Fundraising Auctioneer - Scott Robertson Auctioneers Blog

Fundraising Auctioneer

Scott Robertson Auctioneers Blog

Not All Items Belong in the Live Auction

Posted by Jessica Geer On April 6th

After 20-plus years as a Professional Benefit Auctioneer, I’ve seen charities and organizations make plenty of mistakes when it comes to the Live Auction portion of their fundraising event. Here’s one of the biggest:

Charities or organizations intentionally decide to have items in their live auction which they feel all attendees can afford.

You know the drill – putting three or four items up for bid, in the live auction, that will meet everyone’s price point. By doing this you probably feel better because now everyone can participate in the excitement and have the chance to take something home at the end of the night.

This sure sounds like a great idea. The problem is – come Monday morning – your bottom line will suffer.

You must remember, it takes as much time, effort and energy to auction low priced items as it does more expensive items – and for less money.

Here’s a great example –

You have a trip valued at $3,000 – $5,000 vs. an item in the $20,000 – $25,000 range. Even if the trip would get the top bid of $5,000 – the charity leaves potentially $20,000 on the table. Add that up three to four times during a live auction and you begin to see my point.

(For the record, at your event the “affordable items” may be $300-$500 with the “expensive items” going for $2,000. The percentages are still the same as will be your feelings on Monday morning following the auction.)

So, my recommendation is to put the high priced items in the live auction and place the lower to mid-priced donated items in the silent auction. This is a great way to appease your guests without deep pockets and get them involved.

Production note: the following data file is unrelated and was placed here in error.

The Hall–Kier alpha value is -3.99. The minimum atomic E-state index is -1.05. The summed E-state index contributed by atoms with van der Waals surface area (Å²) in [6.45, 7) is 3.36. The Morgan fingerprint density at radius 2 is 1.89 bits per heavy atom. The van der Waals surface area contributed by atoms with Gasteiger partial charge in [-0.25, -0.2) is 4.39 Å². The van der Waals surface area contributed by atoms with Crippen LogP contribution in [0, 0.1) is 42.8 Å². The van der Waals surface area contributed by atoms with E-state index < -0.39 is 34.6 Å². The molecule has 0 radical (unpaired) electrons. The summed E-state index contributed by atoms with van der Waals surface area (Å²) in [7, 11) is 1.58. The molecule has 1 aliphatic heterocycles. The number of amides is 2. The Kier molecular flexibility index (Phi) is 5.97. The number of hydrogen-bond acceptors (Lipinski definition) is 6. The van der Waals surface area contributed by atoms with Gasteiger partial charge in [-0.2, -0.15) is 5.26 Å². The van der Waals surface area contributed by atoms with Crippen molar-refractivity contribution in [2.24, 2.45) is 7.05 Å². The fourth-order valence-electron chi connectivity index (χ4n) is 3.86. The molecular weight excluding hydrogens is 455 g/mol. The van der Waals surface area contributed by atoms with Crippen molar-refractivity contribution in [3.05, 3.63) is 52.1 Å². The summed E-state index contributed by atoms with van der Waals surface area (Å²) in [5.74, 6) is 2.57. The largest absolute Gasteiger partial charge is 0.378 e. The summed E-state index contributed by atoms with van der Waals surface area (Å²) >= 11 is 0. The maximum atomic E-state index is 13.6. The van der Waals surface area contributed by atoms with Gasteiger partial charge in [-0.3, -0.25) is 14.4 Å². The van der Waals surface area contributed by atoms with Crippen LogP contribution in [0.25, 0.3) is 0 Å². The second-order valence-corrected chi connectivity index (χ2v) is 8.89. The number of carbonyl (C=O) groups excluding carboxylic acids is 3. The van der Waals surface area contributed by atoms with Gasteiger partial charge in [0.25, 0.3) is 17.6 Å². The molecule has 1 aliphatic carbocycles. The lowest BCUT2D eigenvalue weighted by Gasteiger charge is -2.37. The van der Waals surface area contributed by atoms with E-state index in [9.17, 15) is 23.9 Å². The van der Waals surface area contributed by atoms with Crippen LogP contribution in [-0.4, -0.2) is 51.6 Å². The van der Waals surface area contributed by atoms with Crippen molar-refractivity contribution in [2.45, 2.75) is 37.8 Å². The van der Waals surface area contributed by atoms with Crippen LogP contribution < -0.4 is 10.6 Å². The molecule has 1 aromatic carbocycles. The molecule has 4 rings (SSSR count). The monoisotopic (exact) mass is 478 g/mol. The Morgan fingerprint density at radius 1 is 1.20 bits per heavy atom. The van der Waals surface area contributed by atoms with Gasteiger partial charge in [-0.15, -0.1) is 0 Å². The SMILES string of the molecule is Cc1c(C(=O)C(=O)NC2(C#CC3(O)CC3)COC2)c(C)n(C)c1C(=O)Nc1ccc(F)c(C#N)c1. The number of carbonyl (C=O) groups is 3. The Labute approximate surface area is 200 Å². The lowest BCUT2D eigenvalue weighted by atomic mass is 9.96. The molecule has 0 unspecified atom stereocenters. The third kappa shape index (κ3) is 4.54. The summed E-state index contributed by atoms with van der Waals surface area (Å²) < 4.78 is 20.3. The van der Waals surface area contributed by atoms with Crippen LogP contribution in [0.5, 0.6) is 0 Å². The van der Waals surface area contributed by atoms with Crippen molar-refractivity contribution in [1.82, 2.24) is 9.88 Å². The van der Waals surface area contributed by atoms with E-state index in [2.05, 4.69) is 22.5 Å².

Another way is to make sure the live auction is lively!  Just because a guest is not a bidder doesn’t mean they can’t have fun cheering on the bidders and watching the action.

 

Time is money.  So invest your Live Auction time wisely.

 

Selecting Consignment Items for Live Auctions

Posted by Jessica Geer On March 15th

One of the questions I’m most frequently asked is; “What sells best at a fundraising auction? We’re looking at consignment companies and want to pick items that are going to sell really well to our audience.” questioning-person

My answer is always the same. “It really depends on your attendees and the people you’re going to sell the items to.”

National trends, such as trips, don’t really help because they are specific to those who want to go. For instance, if it’s a trip to Hawaii and bidders have never been there they probably would love the opportunity. But if they have already been there on numerous occasions and don’t really care if they go back, they are more likely to bid on a trip to a different destination.

What was the number one selling auction item in 2015? Good tickets to see Taylor Swift. What are the hot trending items in 2016? The Broadway Musical Hamilton, Ticket to see an Adele concert and Pappy Van Winkle bourbon. What do all these items have in common…..scarcity and demand.

Here’s what I recommend you do. Ask your guests what kind of items they’d like to see. But be sure the attendees who you direct that question to will actually spend money at the auction. If someone suggests a trip to Ireland, but has no intention of bidding on the trip, don’t listen to them. It’s a waste of a your time and energy.

The people you do want to ask are those that have the financial resources and have historically been some of the best bidders and supporters of the charity over the years.

And don’t ask open-ended questions. They are too broad.

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Rather than ask; “What kind of trips would you like to see in this year’s auction?”, be more specific. “If you had the opportunity to go, would you be more interested in a trip to Ireland, Italy, Greece or somewhere else?” That will get the conversation going. In fact, they might even give a clue where they’d like to go. “Those sound good, but I’ve always wanted to go to Mazatlan, Mexico to go sport fishing.”  Bingo. Now you’re onto something.